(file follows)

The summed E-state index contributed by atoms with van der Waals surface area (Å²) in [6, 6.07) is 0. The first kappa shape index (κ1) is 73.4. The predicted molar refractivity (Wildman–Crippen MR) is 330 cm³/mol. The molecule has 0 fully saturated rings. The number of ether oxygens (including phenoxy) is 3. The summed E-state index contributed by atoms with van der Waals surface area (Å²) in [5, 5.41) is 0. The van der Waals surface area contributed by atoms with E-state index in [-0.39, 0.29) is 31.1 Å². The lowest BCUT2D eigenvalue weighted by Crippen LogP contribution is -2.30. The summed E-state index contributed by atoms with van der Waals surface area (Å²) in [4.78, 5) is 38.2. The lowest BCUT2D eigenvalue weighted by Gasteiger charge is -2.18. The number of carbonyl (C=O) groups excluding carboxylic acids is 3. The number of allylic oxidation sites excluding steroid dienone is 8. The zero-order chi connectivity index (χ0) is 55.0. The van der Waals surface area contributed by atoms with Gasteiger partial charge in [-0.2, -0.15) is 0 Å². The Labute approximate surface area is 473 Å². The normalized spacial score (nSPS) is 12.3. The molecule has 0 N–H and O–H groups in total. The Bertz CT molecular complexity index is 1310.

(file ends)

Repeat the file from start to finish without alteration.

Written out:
The summed E-state index contributed by atoms with van der Waals surface area (Å²) in [6, 6.07) is 0. The first kappa shape index (κ1) is 73.4. The predicted molar refractivity (Wildman–Crippen MR) is 330 cm³/mol. The molecule has 0 fully saturated rings. The number of ether oxygens (including phenoxy) is 3. The summed E-state index contributed by atoms with van der Waals surface area (Å²) in [5, 5.41) is 0. The van der Waals surface area contributed by atoms with E-state index in [-0.39, 0.29) is 31.1 Å². The lowest BCUT2D eigenvalue weighted by Crippen LogP contribution is -2.30. The summed E-state index contributed by atoms with van der Waals surface area (Å²) in [4.78, 5) is 38.2. The lowest BCUT2D eigenvalue weighted by Gasteiger charge is -2.18. The number of carbonyl (C=O) groups excluding carboxylic acids is 3. The number of allylic oxidation sites excluding steroid dienone is 8. The zero-order chi connectivity index (χ0) is 55.0. The van der Waals surface area contributed by atoms with Gasteiger partial charge in [-0.2, -0.15) is 0 Å². The Labute approximate surface area is 473 Å². The normalized spacial score (nSPS) is 12.3. The molecule has 0 N–H and O–H groups in total. The Bertz CT molecular complexity index is 1310.